If you’re familiar with the origins of classics like Bioshock or Deus Ex, you’ve probably heard the name of the series that popularized this special, atmospheric and complex type of first-person shooter: System Shock, of course , the pioneer of modern immersive sims. And even if you’re from system shock If you’ve never heard of anything, you should have the green visage of the stuttering AI SHODAN recognize who is your biggest opponent in the game. The venerable series currently has two games in the pipeline: Systemshock 3 has completely disappeared, but the elaborate remake of the first part is still being worked on by the retro experts at Nightdive Studios developed. On the Gamescom we played the project in its current state.
Then as now, System Shock puts you in the shoes of one hackersthe AI of the space station Citadel manipulated for a sleazy corporate boss, triggering a catastrophe. After a long cold sleep you wake up on the station whose inhabitants have been turned into mutants. As you journey through the different decks of the Citadel, you’ll be followed at every turn by the stuttering killer AI SHODAN, who will unleash their security robots on you.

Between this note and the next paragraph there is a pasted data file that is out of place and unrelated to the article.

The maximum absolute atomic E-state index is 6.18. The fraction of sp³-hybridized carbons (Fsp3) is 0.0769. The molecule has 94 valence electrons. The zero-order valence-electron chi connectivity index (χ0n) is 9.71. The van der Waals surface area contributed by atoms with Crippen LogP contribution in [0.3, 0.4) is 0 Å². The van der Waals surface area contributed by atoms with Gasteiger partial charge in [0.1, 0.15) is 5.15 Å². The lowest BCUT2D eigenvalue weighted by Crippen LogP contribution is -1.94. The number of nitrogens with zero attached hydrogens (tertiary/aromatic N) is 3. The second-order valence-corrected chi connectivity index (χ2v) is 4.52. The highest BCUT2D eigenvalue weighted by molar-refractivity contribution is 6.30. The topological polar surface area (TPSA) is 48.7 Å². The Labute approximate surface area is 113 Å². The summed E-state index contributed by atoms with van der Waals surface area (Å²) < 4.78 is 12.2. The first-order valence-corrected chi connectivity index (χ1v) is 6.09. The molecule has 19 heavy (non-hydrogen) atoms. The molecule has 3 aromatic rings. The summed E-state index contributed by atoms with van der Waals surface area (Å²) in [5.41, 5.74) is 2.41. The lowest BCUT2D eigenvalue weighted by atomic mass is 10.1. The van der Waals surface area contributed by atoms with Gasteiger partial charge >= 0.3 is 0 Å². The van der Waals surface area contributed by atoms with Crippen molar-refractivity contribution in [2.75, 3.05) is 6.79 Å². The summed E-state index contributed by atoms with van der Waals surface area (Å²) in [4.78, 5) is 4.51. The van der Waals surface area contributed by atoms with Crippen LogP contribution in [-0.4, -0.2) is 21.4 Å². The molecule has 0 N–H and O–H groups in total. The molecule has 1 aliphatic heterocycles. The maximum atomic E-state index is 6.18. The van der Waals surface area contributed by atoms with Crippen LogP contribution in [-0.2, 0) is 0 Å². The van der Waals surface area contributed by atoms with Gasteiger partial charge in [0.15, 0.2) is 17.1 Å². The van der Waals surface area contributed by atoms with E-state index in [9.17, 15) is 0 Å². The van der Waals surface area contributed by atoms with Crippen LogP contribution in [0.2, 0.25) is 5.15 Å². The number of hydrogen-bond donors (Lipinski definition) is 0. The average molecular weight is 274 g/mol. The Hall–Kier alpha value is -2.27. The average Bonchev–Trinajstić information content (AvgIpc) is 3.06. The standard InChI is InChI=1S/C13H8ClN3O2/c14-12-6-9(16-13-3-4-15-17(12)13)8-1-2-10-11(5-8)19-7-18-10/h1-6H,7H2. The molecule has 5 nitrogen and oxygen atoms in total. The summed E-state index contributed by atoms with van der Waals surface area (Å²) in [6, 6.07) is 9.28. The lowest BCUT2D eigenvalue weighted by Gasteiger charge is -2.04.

Also interesting: All important news, trailers and previews from Gamescom on the overview page
While the setting and the antagonist then as now cult status enjoy, the game itself – at least in its original DOS version – is considered hopelessly outdated, which is mainly due to the complicated user interface and the notchy operation. This is exactly where Nightdive brings the most changes into play: The UI is massively streamlinedthe operation was simplified and modern first-person shooter standards customized.
upgrades for our cyborg body we install in passing, the weapons feel massive. When it comes to repairing circuits and hacking, for which we are transported directly to cyberspace as an armed, hovering avatar, the game is beautifully old-fashioned and hardly explains what actually needs to be done.
Just like the technology, which already works very well and runs cleanly in the current version, but is (deliberately) strongly based on the look of the original. In addition to pixelated textures, there are of course computer interfaces and menus charming ancient look, and SHODAN doesn’t seem to speak much more stably than before either. The fidelity to the original extends to the level design as well, as the Citadel is a veritable maze to explore with key cards and passwords open up slowly and without much hand-holding explore.
We didn’t see much of the station in our half-hour trial session, but the idiosyncratic charm of the game is clearly noticeable – even for newcomers to this piece PC gaming history hopefully be able to experience it in a more accessible format soon.
For old and new fans, however, it is still necessary to wait and see, because the developers still cannot say when System Shock will actually appear. No, not even a rough year. System Shock is coming “when it’s done”. The game should, when it is “done”, for PC, Playstation, Xbox, MacOS and Linux appear.